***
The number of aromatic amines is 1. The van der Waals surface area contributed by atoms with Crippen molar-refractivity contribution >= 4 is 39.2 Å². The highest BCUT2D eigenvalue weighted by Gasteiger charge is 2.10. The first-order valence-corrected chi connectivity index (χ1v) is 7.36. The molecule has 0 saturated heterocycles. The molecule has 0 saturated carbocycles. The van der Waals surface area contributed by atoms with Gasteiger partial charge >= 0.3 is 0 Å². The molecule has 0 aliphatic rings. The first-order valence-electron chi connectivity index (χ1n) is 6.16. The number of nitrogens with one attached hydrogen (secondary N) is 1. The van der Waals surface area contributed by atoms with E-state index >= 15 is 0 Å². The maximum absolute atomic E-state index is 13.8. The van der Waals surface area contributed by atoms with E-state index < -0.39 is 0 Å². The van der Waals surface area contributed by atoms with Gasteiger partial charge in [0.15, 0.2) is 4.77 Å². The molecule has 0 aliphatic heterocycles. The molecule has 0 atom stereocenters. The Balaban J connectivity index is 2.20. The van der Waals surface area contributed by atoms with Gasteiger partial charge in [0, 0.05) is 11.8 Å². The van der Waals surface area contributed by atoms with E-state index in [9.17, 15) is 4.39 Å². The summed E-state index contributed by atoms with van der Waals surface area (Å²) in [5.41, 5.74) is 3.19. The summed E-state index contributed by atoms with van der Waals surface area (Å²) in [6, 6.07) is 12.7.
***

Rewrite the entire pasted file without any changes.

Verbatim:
The number of aromatic amines is 1. The van der Waals surface area contributed by atoms with Crippen molar-refractivity contribution >= 4 is 39.2 Å². The highest BCUT2D eigenvalue weighted by Gasteiger charge is 2.10. The first-order valence-corrected chi connectivity index (χ1v) is 7.36. The molecule has 0 saturated heterocycles. The molecule has 0 saturated carbocycles. The van der Waals surface area contributed by atoms with Gasteiger partial charge >= 0.3 is 0 Å². The molecule has 0 aliphatic rings. The first-order valence-electron chi connectivity index (χ1n) is 6.16. The number of nitrogens with one attached hydrogen (secondary N) is 1. The van der Waals surface area contributed by atoms with E-state index >= 15 is 0 Å². The maximum absolute atomic E-state index is 13.8. The van der Waals surface area contributed by atoms with E-state index < -0.39 is 0 Å². The van der Waals surface area contributed by atoms with Gasteiger partial charge in [0.15, 0.2) is 4.77 Å². The molecule has 0 aliphatic heterocycles. The molecule has 0 atom stereocenters. The Balaban J connectivity index is 2.20. The van der Waals surface area contributed by atoms with Gasteiger partial charge in [0, 0.05) is 11.8 Å². The van der Waals surface area contributed by atoms with E-state index in [9.17, 15) is 4.39 Å². The summed E-state index contributed by atoms with van der Waals surface area (Å²) in [5.41, 5.74) is 3.19. The summed E-state index contributed by atoms with van der Waals surface area (Å²) in [6, 6.07) is 12.7.